If your idea of moving doesn’t include jogging or doing reps in the weight room, can you get health benefits by doing less vigorous activities?
Yes, experts say.
You can find activities that you actually enjoy doing and that also aid your wellbeing, according to Dr. Andrew Duxbury, geriatrician, University of Alabama at Birmingham.
He suggests social dancing, golf or water exercise.
“Water exercise is well known to be good for people with arthritis in the hips or knees,” Duxbury says.
Even routine chores, such as housework, may count as physical activity.
“The bending and lifting will help,” Duxbury says.
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Your hobbies also can be your activity. Take gardening, for instance. You’re pulling weeds, digging up flowerbeds and hauling dirt.
“Gardening can easily be considered a moderate activity,” says Bradley J. Cardinal, Ph.D., professor of exercise and sport science, Oregon State University, Corvallis. “With gardening, you’re working your legs, your upper back, your arms, bending and getting up,” Cardinal says.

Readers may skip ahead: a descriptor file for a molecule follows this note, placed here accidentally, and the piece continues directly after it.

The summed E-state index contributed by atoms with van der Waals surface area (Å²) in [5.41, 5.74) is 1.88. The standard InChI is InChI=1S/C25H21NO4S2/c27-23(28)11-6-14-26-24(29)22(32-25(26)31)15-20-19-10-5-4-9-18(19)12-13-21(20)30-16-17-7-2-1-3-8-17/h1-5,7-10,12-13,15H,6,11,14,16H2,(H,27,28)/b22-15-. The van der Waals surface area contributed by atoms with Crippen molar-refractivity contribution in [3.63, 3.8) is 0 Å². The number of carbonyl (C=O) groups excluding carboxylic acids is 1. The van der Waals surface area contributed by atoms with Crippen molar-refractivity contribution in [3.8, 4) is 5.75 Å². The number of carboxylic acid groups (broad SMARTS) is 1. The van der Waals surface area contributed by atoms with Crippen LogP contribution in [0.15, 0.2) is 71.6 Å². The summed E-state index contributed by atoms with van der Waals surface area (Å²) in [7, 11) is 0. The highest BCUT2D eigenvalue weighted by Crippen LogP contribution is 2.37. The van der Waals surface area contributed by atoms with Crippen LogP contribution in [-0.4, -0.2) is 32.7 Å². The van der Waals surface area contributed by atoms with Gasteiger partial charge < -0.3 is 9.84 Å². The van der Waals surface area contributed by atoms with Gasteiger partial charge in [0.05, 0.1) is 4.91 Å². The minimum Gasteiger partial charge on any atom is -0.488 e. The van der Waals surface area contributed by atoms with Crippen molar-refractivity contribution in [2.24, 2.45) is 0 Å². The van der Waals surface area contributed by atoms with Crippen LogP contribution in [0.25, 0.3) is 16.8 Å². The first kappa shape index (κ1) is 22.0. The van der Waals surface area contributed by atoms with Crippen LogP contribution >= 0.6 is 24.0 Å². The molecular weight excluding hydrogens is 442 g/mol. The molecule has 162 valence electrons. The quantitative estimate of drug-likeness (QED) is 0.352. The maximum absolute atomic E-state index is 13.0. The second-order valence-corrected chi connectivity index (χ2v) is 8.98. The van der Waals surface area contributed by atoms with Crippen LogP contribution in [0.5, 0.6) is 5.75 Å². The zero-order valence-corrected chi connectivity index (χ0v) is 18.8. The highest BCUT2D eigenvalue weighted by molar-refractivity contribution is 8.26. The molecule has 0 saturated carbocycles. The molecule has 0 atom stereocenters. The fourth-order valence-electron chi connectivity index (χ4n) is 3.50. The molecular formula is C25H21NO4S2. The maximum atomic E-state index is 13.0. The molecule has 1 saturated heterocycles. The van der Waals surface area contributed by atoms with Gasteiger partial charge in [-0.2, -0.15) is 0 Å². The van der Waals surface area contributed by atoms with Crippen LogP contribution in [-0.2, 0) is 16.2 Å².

In fact, gardening and walking are the two most prominent activities reported by older adults, he says. There are caveats, however, even if you’re having fun. Make sure the activity is a safe one, suitable for your general condition.
“Be aware of your capacity and don’t overdo it,” Cardinal says.
Breaking activities into several short time spans can be less taxing, especially if you have a health condition that limits your movement. Cardinal’s recent research suggests that short bouts of exercise that add up to 30 minutes a day can be beneficial.
“If you have rheumatoid arthritis, doing small amounts during the day may make the activity a little more bearable; less uncomfortable,” the Oregon State expert says.
“I wouldn’t discourage people from doing something they enjoy,” Cardinal adds.